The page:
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Flashcards in 2: Common Hematologic (Blood) Tests Deck (80):

What is a CBC?

A complete blood count used as a broad screening test to check for such disorders as anemia, infection, and other disease.
-Panel of tests that examine different parts of the blood.


What are the basic components of the CBC?

WBC count
WBC differential count
RBC Count
Hematocrit (Hct)
Mean Corpuscular Volume (MCV)
Mean Corpuscular Hemoglobin (MCH)
Mean Corpuscular Hemoglobin Concentration (MCHC)
Red Cell Distribution Width (RCW)
Platelet Count
Mean Platelet Volume (MPV)


What is the WBC count? When can it be increased or decreased?

-Count of actual number of white blood cells per volume of blood.

- Increased w/ infections, inflammation, cancer, leukemia
-Decreased w/ some medications, bone marrow failure, chemotherapy, & congenital marrow aplasia (marrow doesn't develop normally)


What is a WBC differential count?

% of each of the 5 major types of leukocytes


What are band neutrophils?

Immature neutrophils and are also apart of the WBC differential count.


What can significant increase in lymphocytes be associated with?



What is a Red Blood Cell Count? What are the effects when they are decreased and increased?

Count of actual number of RBCs per volume of blood.

*When decreased associated with ANEMIA
*When increased associated with Fluid loss due to DIARRHEA, DEHYDRATION, and BURNS


What is the Hemoglobin test?

Measures the amount of oxygen- carrying proteins in the blood
****Mirrors RBC count results


What is Hematocrit?

Measures the percentage of RBCs in a given volume of whole blood
****Mirrors RBC count results


What is Hemoglobin?

An iron containing protein found inside RBCs

-Carries oxygen & necessary for maintaining an oxygen-carrying capacity compatible w/ life.


Hemoglobin makes up ______________ of the mass of each red cell? Do men or women have a higher level?

Men have higher levels b/c they have more RBCs


Describe the globin subunits in hemoglobin

The 4 globin subunits (made of amino acids) are each complexed w/ an heme molecule, w/ IRON.


What causes Anemia?

A lack of iron due to poor diet or chronic blood loss


Why does Anemia lead to weakness and tiredness?

Les hemoglobin is available to carry oxygen to the tissues which may result in weakness and tiredness


What is the Mean Corpuscular volume (MCV)?

Measurement of the average size of RBCs


What is MACROCYTIC? What is an Example?

MCV is Elevated when RBCs are larger than normal.

Ex: In Anemia caused by vitamin B12 deficiency


What is MICROCYTIC? What is an Example?

When the MVC is decreased, RBCs are smaller than normal

Ex: Seen in iron deficient anemia or thalassemias


What is the Mean Corpuscle Hemoglobin? (MCH). How could the values increase or decrease?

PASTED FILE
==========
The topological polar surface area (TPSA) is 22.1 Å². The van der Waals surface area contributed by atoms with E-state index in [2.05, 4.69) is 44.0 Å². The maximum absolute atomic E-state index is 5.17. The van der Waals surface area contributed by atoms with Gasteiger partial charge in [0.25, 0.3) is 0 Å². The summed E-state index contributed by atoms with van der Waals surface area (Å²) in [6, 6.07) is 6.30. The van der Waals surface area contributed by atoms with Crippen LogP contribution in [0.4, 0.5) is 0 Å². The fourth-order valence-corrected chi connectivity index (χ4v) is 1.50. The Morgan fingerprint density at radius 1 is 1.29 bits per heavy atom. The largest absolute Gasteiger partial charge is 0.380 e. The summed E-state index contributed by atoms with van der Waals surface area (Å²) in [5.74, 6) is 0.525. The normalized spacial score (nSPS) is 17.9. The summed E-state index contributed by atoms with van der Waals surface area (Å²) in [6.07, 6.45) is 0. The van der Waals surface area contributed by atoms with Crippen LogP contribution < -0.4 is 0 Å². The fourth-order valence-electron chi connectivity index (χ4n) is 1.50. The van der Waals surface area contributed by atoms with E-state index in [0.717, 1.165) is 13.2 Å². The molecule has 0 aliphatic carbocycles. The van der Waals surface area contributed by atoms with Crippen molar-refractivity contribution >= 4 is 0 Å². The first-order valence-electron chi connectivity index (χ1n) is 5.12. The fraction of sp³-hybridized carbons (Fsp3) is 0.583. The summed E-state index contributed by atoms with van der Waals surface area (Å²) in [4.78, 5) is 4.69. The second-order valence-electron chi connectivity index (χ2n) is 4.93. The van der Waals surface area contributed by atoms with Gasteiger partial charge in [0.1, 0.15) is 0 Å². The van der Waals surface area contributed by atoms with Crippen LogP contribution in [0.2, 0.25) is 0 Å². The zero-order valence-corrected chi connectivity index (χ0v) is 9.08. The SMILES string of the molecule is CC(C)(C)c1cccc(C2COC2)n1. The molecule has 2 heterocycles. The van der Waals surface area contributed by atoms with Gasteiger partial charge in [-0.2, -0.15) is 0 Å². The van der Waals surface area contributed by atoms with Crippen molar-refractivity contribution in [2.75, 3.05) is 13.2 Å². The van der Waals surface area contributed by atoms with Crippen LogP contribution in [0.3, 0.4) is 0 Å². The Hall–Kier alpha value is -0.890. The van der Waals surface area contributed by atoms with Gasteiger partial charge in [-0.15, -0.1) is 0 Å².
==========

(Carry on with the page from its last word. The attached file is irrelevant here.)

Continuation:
The calculation of the average amount of oxygen-carrying hemoglobin inside a RBC.

-Macrocytic RBCs have a HIGHER MCH
-Microcytic RBCs habe a LOWER MCH


What is the Mean Corpuscular Hemoglobin MCHC? What can cause it to decrease or increase ?

Calculation of the average concentration of hemoglobin inside a red cell.
**Decreased MCHC with HYPOCHROMIA are seen in conditions where the hemoglobin is abnormally diluted inside the red cells. Seen with IRON DEFICIENCY ANEMIA & THALASSEMIA

**Increased MCHC values w/ HYPERCHROMIA seen in conditions where the hemoglobin is abnormally concentrated inside the red cells. Seen with Hereditary SPHEROCYTOSIS (rare congenital disorder)


What is the Red Cell Distribution Width (RDW) ?

Calculation of the variation in the size of RBCs.

***Normal range is 11-15% in RBCs


What is Anisocytosis? What is Poikilocytosis?

Anisocytosis= The amount of variation in RBC size like in pernicious anemia (increase in the RDW)

Poikilocytosis= The amount of variation in size and shape, causes an increase in RDW


What is the Platelet count ?

The number of platelets in a given volume of blood
-Both increases and decreases can point out abnormal conditions of excess bleeding or clotting


What is the Mean Platelet Volume (MPV) ?
When do you get an increase in MPV?

A machine- calculated measurement of the average size of platelets

***New platelets are larger, & increased MPV occurs when increased numbers of platelets are being produced


What is the function of platelets?

In conjunction w/ blood clotting cascade is to stop bleeding from injured small blood vessels as in cuts/abrasion by sticking together FORMING PLUGS.


What is thrombocytopenia?

Patients can bleed out easily & excessively. A variety of disease conditions can cause low numbers of platelets


What is CMP? When is CMP (Complete metabolic panel) ordered for?

- A panel of 14 individual blood tests

-Ordered as part of a history & physical examination, but can also be used to monitor a disease process or the effectiveness of treatment
***Patient fasts for 10-12 hours before


What are the components of a CMP?